Contact: Kathy Reincke
AUSTIN, Texas. –Dr. Gail C. Christopher, vice president for policy and senior advisor for the W.K. Kellogg Foundation (WKKF), today was awarded the esteemed Grantmakers in Health’s (GIH) Terrance Keenan Leadership Award in Health Philanthropy during their annual conference.
“Gail is a courageous, dedicated and effective leader who has already contributed much not only to the field of philanthropy, but to the larger social justice community,” said Kathy Ko Chin, president and CEO of the Asian & Pacific Islander American Health Forum, who nominated Christopher for the award.
One of Christopher’s most significant contributions to philanthropy has been her vision for America Healing, a $75 million effort to foster racial healing, dismantle structural inequalities, overcome unconscious bias and create equitable opportunities for all children in education, health and well-being and economic security.
Christopher joined the Kellogg Foundation in 2007 as vice president for program strategy, and held responsibilities for direction and leadership of the racial equity; food, health and well-being; community and civic engagement; and leadership portfolios. Her expertise and experience with developing initiatives to address the social determinants of health led to the development of several key portfolios at the foundation, including improving healthy birth outcomes.
“The Terrance Keenan Award is a wonderful honor recognizing Gail’s leadership of some key initiatives at the Kellogg Foundation. She brought a wealth of health equity and social justice expertise, research and experience to the Kellogg Foundation and to our grantees,” said La June Montgomery Tabron, president and CEO of the W.K. Kellogg Foundation. “Her life’s work has embraced undoing the injustices of conscious and unconscious racism, and structural inequities that impede the overall health and well-being of children and families of color.”
Previously, Christopher served as vice president at the Joint Center for Political and Economic Studies, and led their Health Policy Institute, a multi-year initiative created to engage racial and ethnic minorities in health policy discussions. While there she was also instrumental in the development of the policy recommendations with the Dellums Commission to address health disparities faced by young men of color across the nation. She also served as the director of the Institute for Government Innovation at Harvard’s Kennedy School of Government.
Christopher currently authors a Huffington Post column, in addition to the more than 250 articles, presentations and publications she’s penned throughout her career. She has been interviewed by national print and broadcast media outlets, and acknowledged with numerous awards, including those from the Congressional Black Caucus, Society of Public Health Education and the Association of Maternal & Child Health Programs.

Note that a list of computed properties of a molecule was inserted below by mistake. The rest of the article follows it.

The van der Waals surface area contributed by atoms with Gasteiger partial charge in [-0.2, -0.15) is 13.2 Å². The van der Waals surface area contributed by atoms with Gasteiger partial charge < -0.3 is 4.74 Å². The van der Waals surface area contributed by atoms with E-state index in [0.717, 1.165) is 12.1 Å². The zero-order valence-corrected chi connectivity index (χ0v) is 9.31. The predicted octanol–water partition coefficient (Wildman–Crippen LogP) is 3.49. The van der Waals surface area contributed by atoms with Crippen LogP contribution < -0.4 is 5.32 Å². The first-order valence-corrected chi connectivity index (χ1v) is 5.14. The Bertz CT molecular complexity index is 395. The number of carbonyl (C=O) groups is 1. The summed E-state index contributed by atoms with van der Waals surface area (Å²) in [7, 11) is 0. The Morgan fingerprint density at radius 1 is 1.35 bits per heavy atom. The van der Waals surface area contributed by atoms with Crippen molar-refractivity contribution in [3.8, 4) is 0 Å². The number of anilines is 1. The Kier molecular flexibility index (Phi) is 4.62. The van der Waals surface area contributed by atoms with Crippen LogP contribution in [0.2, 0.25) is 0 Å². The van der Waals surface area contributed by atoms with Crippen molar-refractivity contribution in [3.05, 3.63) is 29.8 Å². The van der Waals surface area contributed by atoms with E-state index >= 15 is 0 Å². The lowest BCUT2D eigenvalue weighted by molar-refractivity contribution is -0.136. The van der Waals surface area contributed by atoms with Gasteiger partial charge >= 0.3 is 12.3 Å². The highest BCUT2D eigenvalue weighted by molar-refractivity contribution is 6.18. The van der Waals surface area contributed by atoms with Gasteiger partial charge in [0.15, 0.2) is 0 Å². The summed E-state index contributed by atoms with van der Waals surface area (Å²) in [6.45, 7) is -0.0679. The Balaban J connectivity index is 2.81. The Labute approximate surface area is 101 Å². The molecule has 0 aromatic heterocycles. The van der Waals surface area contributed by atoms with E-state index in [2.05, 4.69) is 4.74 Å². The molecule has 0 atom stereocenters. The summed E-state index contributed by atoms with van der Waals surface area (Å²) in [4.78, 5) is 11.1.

She holds a doctor of naprapathy degree from the Chicago National College of Naprapathy in Illinois. She is president of the Board of Directors of the Trust for America’s Health.
In 2003, Dr. Gloria R. Smith, a former vice president for health at WKKF received this prestigious award from GIH.
As a founder of GIH, Terrance Keenan was known for his leadership, innovation and compassion, with a career of more than 50 years in philanthropy. The Terrance Keenan Leadership Award in Health Philanthropy was established in 1993, to honor his significant contributions to the field and inspire other grantmakers in the pursuit of excellence.
About the W.K. Kellogg Foundation
The W.K. Kellogg Foundation (WKKF), founded in 1930 as an independent, private foundation by breakfast cereal pioneer Will Keith Kellogg, is among the largest philanthropic foundations in the United States. Guided by the belief that all children should have an equal opportunity to thrive, WKKF works with communities to create conditions for vulnerable children so they can realize their full potential in school, work and life.
The Kellogg Foundation is based in Battle Creek, Michigan, and works throughout the United States and internationally, as well as with sovereign tribes. Special emphasis is paid to priority places where there are high concentrations of poverty and where children face significant barriers to success. WKKF priority places in the U.S. are in Michigan, Mississippi, New Mexico and New Orleans; and internationally, are in Mexico and Haiti.